Ship loses 40 containers in wild weather

 

Dozens of shipping containers have been dropped in the sea off the NSW coast after wild weather caused a cargo ship to become unstable.

About 10.45am on Sunday the Australian Maritime Safety Authority (AMSA) was notified that a container ship had lost 40 containers about 73km southeast of Sydney.

The ship APL England was travelling from China to Melbourne in heavy weather when its main engine tripped just after 6am.

While the ships power was down it was rolling heavily causing multiple containers to fall off the deck into the water.

Along with the lost containers 74 were damaged, another six were protruding from the ship's starboard side and three were protruding from the port side.

 

Screenshot of the APL England Container ship losing shipping containers overboard off the New South Wales mid north coast during wild seas. Picture: The Australian Maritime Safety Authority (AMSA)
Screenshot of the APL England Container ship losing shipping containers overboard off the New South Wales mid north coast during wild seas. Picture: The Australian Maritime Safety Authority (AMSA)

 

An investigation has been launched into the incident.

The ship has turned around and is now heading toward Brisbane," AMSA said in a statement on Monday.

"AMSA will be inspecting the ship once the destination port has been confirmed, upon its arrival."

One of the authority's Challenger jet planes on Sunday searched for containers and debris in the water, and inspected the ship for any signs of damage or pollution, but efforts were hampered by bad weather.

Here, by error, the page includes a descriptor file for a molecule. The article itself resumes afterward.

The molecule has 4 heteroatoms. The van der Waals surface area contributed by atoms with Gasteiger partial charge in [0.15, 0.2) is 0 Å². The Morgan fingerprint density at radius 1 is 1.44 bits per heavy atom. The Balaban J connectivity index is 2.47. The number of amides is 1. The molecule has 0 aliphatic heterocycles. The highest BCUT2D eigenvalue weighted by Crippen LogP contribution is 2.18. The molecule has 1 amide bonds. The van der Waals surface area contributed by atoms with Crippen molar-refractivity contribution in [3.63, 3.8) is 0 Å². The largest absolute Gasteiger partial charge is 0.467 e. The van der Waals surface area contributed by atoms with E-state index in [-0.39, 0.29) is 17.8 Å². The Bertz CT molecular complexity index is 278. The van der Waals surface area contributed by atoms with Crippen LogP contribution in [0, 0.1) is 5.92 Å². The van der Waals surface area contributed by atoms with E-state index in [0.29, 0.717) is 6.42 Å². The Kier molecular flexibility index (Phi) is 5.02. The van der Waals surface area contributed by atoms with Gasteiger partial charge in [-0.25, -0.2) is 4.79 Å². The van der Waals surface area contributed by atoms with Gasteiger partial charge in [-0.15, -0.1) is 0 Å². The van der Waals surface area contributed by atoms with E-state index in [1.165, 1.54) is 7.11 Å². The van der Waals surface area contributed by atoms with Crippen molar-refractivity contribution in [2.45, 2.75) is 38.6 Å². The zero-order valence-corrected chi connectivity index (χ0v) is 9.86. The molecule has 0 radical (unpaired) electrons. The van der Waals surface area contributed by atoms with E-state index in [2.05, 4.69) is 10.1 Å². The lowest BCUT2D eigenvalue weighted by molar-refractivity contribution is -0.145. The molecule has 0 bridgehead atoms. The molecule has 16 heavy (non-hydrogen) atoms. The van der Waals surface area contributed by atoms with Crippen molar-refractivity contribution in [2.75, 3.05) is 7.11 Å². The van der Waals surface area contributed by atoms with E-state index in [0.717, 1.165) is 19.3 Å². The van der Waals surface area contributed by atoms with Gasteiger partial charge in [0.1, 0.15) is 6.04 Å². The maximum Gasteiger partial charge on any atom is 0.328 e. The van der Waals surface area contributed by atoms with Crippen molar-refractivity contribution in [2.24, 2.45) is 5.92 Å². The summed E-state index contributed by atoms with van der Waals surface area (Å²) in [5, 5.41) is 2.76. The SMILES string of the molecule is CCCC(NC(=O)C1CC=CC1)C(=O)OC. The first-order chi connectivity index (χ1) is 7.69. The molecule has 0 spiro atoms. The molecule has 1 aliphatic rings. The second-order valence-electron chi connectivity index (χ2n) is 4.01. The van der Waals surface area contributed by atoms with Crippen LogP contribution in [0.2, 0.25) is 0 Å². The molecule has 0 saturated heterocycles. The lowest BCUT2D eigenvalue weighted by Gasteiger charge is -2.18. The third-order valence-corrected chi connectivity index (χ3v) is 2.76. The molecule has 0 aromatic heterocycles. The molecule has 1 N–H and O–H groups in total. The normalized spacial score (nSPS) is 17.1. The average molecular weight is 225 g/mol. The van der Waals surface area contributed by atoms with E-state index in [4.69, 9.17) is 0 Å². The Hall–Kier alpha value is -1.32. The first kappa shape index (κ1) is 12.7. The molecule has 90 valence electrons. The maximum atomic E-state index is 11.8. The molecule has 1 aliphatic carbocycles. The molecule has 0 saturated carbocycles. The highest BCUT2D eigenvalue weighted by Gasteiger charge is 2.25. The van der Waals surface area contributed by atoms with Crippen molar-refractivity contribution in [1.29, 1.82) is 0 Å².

The Challenger returned to the APL England on Monday - some 20 kilometres east of Byron Bay in the evening - while AMSA conducted drift modelling with NSW Maritime about potential shoreline impacts.

"At this stage no sightings of containers or debris along the shoreline have been reported and more extensive drift modelling will be conducted factoring in the Challenger's observations in better weather," the authority said.

 

Forty containers were lost. Picture: The Australian Maritime Safety Authority (AMSA)
Forty containers were lost. Picture: The Australian Maritime Safety Authority (AMSA)

 

Discussions are also underway with Maritime Safety Queensland regarding the use of Brisbane Port.

The Australian Transport Safety Bureau (ATSB) will meet the ship when it arrives at the port to "collect relevant evidence including interviewing directly involved parties".

"Should any safety critical information be discovered at any time during the investigation, the ATSB will immediately notify operators and regulators so appropriate and timely safety action can be taken," the authority said in a statement.

The APL England - under different management - previously lost 37 containers in the Great Australian Bight in August 2016 due to heavy rolling in rough seas.

-With AAP



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